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Reflections on leadership and risk management


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Carol: as you develop experience with working for new and different bosses, you find yourself with a standard strategy of how to size them up and find out what makes them tick so that you can work with them and for them? Do you find yourself spending more or less time with that the more often your bosses change. How good are we had really reading peoples take motivations and personal preferences and how much time do we take to be certain of what our first impressions lead us to believe?
I share your concerns about the trade-off between reward and risk when it comes to taking on experiments. As you have seen in my commentary on Heifetz, I don’t think they give this important judgment enough treatment.
Regarding Brenda’s comments about leaders and a willingness to take on risk. The most successful risk managers that I know, and I work with many on a professional basis in the world of both finance and defense, all share a quality of a finely tuned ability to compare rewards with risks and a sense of how close to the edge they can navigate safely or relatively safely. An unwillingness to approach the boundary condition limits leaders abilities to move to the highest levels of an organization where complexity and uncertainty dwell but conversely where the greatest rewards and risks also dwell. It is precisely the ability to successfully navigate uncertainty for the highest of stakes that distinguishes the qualities of successful senior leaderships in my experience.
Regarding cameras comments about the risk-averse boss: you can see here a case where the boss is overcome by his vision of risk that he can’t see the reward and cannot figure out how to successfully integrate the two into actionable decisions while at the same time providing protection for the consequences of the actions for the rest of the organization. He’s been promoted beyond his ability based on what you’ve described. An unwillingness to act to seize opportunity is a natural response to overwhelming uncertainty. A friend of mine who is one of the most successful commodity traders in the world has a program of recruiting talent which examines this ability. Carefully and it is clearly one that is affected by the size of stakes. He has traders who can trade million-dollar accounts professionally but who cannot trade a $10 million account because they get overcome by the number of zeros. It is the context of the consequences of our decisions which make the decisions more difficult on the inside than they may seem to the outside observer.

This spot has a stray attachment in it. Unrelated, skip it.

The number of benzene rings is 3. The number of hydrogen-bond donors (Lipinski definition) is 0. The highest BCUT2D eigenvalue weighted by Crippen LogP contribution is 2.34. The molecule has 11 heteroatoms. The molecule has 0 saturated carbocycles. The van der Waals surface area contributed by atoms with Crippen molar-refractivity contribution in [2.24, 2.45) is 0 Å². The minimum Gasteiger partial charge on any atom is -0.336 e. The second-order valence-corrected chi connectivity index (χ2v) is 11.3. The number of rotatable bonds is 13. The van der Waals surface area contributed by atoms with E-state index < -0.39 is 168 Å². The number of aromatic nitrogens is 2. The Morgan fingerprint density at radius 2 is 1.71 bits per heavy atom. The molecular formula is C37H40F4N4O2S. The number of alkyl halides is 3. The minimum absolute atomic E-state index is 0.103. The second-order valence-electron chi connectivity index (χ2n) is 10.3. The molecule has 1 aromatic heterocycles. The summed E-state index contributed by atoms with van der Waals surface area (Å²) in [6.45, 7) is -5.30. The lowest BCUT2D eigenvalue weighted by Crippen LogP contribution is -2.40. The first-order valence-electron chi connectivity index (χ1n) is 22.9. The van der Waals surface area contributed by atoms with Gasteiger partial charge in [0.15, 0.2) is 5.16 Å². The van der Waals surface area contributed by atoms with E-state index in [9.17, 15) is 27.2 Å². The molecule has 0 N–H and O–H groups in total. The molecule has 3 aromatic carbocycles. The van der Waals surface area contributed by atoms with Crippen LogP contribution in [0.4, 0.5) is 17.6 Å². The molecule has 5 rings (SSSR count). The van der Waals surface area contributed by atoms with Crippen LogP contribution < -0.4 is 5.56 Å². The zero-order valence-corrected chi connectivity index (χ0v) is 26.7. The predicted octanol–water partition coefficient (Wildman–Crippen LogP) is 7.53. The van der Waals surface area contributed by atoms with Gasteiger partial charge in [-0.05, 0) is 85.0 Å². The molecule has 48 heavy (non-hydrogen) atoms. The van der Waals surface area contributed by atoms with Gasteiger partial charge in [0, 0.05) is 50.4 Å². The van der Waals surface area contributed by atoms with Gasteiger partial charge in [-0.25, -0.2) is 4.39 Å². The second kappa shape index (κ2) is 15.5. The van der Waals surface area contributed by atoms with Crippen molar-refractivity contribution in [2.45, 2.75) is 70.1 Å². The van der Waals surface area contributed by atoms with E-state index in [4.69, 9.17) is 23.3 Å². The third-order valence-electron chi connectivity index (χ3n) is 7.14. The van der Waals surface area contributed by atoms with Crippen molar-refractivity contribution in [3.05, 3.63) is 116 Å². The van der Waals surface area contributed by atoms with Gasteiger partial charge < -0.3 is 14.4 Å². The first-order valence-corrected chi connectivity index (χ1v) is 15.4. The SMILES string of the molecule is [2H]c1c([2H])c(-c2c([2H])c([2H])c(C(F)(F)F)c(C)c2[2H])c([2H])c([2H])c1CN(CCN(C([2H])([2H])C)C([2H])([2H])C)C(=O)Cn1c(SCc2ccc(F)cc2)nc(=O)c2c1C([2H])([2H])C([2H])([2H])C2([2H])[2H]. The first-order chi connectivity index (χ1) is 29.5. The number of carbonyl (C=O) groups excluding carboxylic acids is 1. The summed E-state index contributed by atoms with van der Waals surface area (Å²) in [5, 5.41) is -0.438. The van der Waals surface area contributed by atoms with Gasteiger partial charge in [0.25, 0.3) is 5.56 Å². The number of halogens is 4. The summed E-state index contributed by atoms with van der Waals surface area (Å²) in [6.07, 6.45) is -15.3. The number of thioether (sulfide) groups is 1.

This is why I think Heifetz is discussion on creating a sense of false confidence to be so dangerous. I am much more interested in examining what the basis for a feeling of confidence is than trying to convince yourself through the power of positive thinking to go beyond your skill level

Carol: as you develop experience with working for new and different bosses, you find yourself with a standard strategy of how to size them up and find out what makes them tick so that you can work with them and for them? Do you find yourself spending more or less time with that the more often your bosses change. How good are we had really reading peoples take motivations and personal preferences and how much time do we take to be certain of what our first impressions lead us to believe?
I share your concerns about the trade-off between reward and risk when it comes to taking on experiments. As you have seen in my commentary on Heifetz, I don’t think they give this important judgment enough treatment.
Regarding Brenda’s comments about leaders and a willingness to take on risk. The most successful risk managers that I know, and I work with many on a professional basis in the world of both finance and defense, all share a quality of a finely tuned ability to compare rewards with risks and a sense of how close to the edge they can navigate safely or relatively safely. An unwillingness to approach the boundary condition limits leaders abilities to move to the highest levels of an organization where complexity and uncertainty dwell but conversely where the greatest rewards and risks also dwell. It is precisely the ability to successfully navigate uncertainty for the highest of stakes that distinguishes the qualities of successful senior leaderships in my experience.
Regarding Tamara’s comments about the risk-averse boss: you can see here a case where the boss is overcome by his vision of risk that he can’t see the reward and cannot figure out how to successfully integrate the two into actionable decisions while at the same time providing protection for the consequences of the actions for the rest of the organization. He’s been promoted beyond his ability based on what you’ve described. An unwillingness to act to seize opportunity is a natural response to overwhelming uncertainty. A friend of mine who is one of the most successful commodity traders in the world has a program of recruiting talent which examines this ability. Carefully and it is clearly one that is affected by the size of stakes. He has traders who can trade million-dollar accounts professionally but who cannot trade a $10 million account because they get overcome by the number of zeros. It is the context of the consequences of our decisions which make the decisions more difficult on the inside than they may seem to the outside observer.
This is why I think Heifetz’s discussion on creating a sense of false confidence to be so dangerous. I am much more interested in examining what the basis for a feeling of confidence is than trying to convince yourself through the power of positive thinking to go beyond your skill level

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